A stride closer to food security in the face of climate change
KINGSTONE MASHINGAIDZE, ARC-Grain Crops Institute, Potchefstroom
In South Africa 70% of the population consume maize as their staple food. Therefore research into improving this food crop is vital for food security and sustainability. With only 13% of South Africa being arable due to low rainfall and poor soils, the challenge facing producers to produce for a growing population is enormous.
Climate change is predicted to worsen the situation with more variable rainfall and above average temperatures. Identifying ways to mitigate and adapt to climate change is fundamental to realising food security and improved livelihoods in South Africa and the rest of the continent.
Since 2008, the ARC has been participating in a public-private partnership called the Water Efficient Maize for Africa (WEMA). WEMA products are low-cost drought tolerant conventional and transgenic (GM) hybrids that provide at least 25% yield advantage under moderate drought conditions.
The first WEMA DroughtTEGOTM hybrids WE3127 and WE3128, released and registered by the ARC, were launched in December 2014. The variety WE3127 received positive feedback from the various representatives of farmers and extension officers that received 10 000 promotional seed packs during the launch.
For example, Mr Prince Molema, a smallholder farmer who planted the drought tolerant hybrid at Mooifontein, near Lichtenburg, North West Province, reported that his average yield was 2 t/ha compared to 1,5 t/ha for other commercial hybrids. He received only about 250 mm rainfall during the 2014/2015 summer season compared to an average 500 mm in a normal year.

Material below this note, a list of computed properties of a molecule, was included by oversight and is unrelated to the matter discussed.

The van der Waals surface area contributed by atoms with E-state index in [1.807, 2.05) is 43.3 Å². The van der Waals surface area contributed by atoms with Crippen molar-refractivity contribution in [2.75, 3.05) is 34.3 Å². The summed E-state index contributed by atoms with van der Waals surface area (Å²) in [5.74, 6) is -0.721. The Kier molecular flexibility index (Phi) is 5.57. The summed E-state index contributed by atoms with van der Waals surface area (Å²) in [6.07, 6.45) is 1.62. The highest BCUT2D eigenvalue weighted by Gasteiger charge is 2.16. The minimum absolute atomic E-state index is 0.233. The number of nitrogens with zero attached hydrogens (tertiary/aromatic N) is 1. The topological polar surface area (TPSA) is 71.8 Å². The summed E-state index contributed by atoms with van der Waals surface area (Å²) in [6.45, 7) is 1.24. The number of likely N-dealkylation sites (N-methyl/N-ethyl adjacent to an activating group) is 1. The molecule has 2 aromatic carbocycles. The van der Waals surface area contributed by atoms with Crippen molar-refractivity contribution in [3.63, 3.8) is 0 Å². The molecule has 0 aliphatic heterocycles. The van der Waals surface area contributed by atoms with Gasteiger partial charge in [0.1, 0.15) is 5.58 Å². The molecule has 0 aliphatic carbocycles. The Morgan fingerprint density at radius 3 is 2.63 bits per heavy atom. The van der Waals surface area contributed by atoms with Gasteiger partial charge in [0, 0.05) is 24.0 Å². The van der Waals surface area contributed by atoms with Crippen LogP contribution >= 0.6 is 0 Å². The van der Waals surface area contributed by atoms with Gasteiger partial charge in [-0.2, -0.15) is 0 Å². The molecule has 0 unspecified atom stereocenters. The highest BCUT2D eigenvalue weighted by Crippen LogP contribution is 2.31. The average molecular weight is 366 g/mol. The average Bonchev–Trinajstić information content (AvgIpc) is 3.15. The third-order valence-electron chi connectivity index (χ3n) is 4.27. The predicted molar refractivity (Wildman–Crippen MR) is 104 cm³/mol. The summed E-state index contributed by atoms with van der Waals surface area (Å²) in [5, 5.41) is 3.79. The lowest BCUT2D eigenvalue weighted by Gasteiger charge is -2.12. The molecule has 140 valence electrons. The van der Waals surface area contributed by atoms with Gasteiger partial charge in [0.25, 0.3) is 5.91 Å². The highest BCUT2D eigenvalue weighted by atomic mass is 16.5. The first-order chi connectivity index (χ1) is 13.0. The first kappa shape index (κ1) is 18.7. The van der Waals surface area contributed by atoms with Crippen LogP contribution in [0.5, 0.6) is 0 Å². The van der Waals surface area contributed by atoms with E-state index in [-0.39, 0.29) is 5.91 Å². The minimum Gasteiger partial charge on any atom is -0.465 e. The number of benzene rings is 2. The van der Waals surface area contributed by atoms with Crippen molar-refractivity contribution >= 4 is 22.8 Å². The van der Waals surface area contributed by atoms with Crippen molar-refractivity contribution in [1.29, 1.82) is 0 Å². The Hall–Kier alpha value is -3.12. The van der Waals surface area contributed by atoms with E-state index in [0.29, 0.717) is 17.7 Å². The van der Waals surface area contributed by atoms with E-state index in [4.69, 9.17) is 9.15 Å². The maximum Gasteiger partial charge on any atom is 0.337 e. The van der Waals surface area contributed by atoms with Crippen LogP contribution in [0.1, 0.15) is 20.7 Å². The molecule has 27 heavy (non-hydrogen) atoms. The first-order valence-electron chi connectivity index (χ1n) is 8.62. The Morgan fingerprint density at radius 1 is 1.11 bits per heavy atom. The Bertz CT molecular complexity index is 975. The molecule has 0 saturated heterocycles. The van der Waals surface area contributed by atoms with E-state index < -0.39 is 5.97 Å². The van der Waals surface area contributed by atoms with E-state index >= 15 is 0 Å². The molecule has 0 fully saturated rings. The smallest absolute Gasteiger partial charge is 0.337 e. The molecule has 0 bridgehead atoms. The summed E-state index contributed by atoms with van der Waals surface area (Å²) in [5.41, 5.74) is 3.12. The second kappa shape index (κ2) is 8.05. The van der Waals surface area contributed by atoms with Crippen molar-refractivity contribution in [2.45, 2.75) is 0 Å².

In Limpopo, nine smallholder farmers from the Ga-Mokaba village in the district of Mokopane, planted 7 ha in 2014/2015. According to Mr Isaiah Setseta, chairman of the Mokaba Farmers’ Association, their yield was 1,14 t/ha compared to 0,6 t/ha the previous season – a 100% increase in a season that had been termed the worst in two decades. They only had rain immediately after planting and again during flowering.
There were similar success stories in the Free State, KwaZulu-Natal and Mpumalanga provinces.
To date, the ARC has released and registered ten DroughtTEGO hybrids with predominant characteristics of drought tolerance and high yield potential under optimal moisture. Certified seed of these hybrids will be available from Jermart Seeds, Capstone Seeds and SeedCo from August 2016.
The ARC is constantly looking at bringing affordable technologies to the smallholder farmers and is happy to announce that the WEMA drought tolerance transgene MON87460 was approved for commercial release in May 2015. Regulated trials of the stacked drought (DT) and insect protection (Bt) genes are currently under way. Varieties with the Bt gene (MON89034) will be launched in July/August 2016 for smallholder farmers.
For further information, contact Dr Kingstone Mashingaidze at 018 299 6356/6100, 072 705 7093 or MashingaidzeK@arc.agric.za.
Publication: July 2016
Section: On farm level